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the runaround

This aft I had things to do. I chose to do the active ones, the ones that required driving around and picking up and dropping off, rather than going home and using the phone. I really hate the phone, hardly ever want to use it.

I drove home first, so I could update the mailing list for the foundation, then copy it to CD. From there I drove to Arroyo Grande, about 15 miles, to pick up the flyers I had printed for the foundation. Took most of those and the CD to the mailing service in SLO. Then took a couple of bunches of the flyers with me to Cal Poly, where I attempted to locate the architecture department.

Now, I've been there before. I even had classes there some time ago. But damned if I could remember what it looked like or where it was. It didn't occur to me to stop at the kiosk at the entrance to ask where it is. I thought I could track down a campus map without that much difficulty.

Actually, it was rather difficult. After taking a stab at one building and finding out it was the science building, hoofing my way through it in the hopes of finding a friendly open office, and coming back out empty-handed, I went to the Admin building - no luck there - and finally to the student union, where I finally found a map on my second run at the info desk. I told myself this was all good for me. I need to get out more, it's good for the bones and muscles.

I located the architecture-construction-planning building on the map, got back to my car, drove to the nearest place I could park, and tracked down the department, where I handed off the flyers. Whew. Maybe we'll get a few signups from that. I can hope.

What was cool: I rarely go to Cal Poly during normal "student hours". So I don't see what I saw today. Students everywhere. On the grass,in groups or alone, sitting at tables outside, drinking and studying and talking, walking from class to class, stopping to talk. In my time in the science building I saw several active classrooms - laboratories, lecture halls, theater-like places where they were watching slides. So much learning going on! I love learning and I love the atmosphere of learning. And the side benefits, like the little coffee and juice bars and the racks of many-colored bicycles. A heady experience. I love going to class, too, and thought about it, about attending a class. Except that at Cal Poly it isn't easy. You have to get into some kind of program and have to follow the track. No such thing as just taking a class now and then.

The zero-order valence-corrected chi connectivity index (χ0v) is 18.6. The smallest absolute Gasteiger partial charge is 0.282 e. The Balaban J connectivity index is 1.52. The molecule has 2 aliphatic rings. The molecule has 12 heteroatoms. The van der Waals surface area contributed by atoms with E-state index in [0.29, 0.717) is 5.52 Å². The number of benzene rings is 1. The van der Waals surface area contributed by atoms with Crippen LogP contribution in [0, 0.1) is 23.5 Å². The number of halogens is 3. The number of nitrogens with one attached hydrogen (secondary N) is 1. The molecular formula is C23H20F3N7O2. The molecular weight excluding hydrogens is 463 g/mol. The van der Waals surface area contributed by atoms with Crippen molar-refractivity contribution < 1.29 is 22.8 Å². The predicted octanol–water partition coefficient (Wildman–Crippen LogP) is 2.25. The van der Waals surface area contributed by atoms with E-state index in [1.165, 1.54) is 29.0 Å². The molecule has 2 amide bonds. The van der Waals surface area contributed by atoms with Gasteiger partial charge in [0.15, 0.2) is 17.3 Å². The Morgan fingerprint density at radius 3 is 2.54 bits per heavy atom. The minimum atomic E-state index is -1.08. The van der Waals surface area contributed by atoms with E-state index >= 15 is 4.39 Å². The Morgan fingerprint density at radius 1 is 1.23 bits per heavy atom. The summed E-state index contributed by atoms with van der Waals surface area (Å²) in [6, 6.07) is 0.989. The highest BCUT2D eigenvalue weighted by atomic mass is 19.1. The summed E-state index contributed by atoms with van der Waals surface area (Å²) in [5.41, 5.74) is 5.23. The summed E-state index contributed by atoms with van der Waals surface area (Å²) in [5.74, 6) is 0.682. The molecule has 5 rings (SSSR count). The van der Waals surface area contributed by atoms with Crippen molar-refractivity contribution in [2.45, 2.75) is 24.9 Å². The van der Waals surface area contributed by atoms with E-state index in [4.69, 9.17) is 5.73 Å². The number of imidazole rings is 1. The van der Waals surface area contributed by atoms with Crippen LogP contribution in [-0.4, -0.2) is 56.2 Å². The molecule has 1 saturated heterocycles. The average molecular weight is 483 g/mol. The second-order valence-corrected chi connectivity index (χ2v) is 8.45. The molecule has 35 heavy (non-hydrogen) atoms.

That charged me up a bit. Made me feel alive, part of the world. Which is strange, considering I just floated by all these people, didn't talk to any of them.


( 5 comments — Leave a comment )
Oct. 7th, 2005 12:44 am (UTC)
Nice sketch of the campus! I agree about how just being on campus brings back the urge to enroll.


Sometimes it seems that being in a good class is my idea of heaven! I'm pretty tempted when I go through a catalogue for the New School (NYC), or even if I visit the campus of a good university, too.
Oct. 7th, 2005 02:36 am (UTC)
Yes, exactly. It is so filling! And yes, I do thumb through the local college catalogs all the time, and now and then sign up for something. I just about always am glad I did.
Oct. 7th, 2005 03:08 am (UTC)
I have to make an appointment with my student advisor, so I can find out exactly which course I need to have for the spring '06 semester, so I can finally move on!

*snickers* Isn't that cute? There I am, talking as if I have a future!

Nah--I'd love to take courses for the sheer pleasure of it & personal growth--I intend to, once I'm in a position where I can afford to.

I'm with you on so many things, and this is definitely one of them--the belief that one benefits from learning throughout one's lifetime.
Oct. 7th, 2005 03:50 am (UTC)
I know what you mean about "future". When I sign up for master chorale every semester I notice that I have not yet "declared a major"...heh...I check the box that says something like "personal fulfillment" but it never seems to take.

Thank heaven for community colleges. Even though the fees have gone up they can still be managed now and then. When, a few years ago, the fee structure was changed so that those of us with a degree got to pay five times as much as those without, I was pretty pissed. I think the assumption was that we are all rich, having gotten a degree...but of course another interpretation is that we no longer "need" these courses. There was enough of a fuss that the structure changed back and now we all pay the same fees.
Oct. 8th, 2005 01:26 am (UTC)
That is so weird about the different fee structure!

I notice that our domestic policy is being run like a triage situation! Don't tell me that knowledge ain't power!

( 5 comments — Leave a comment )


Judith Lautner
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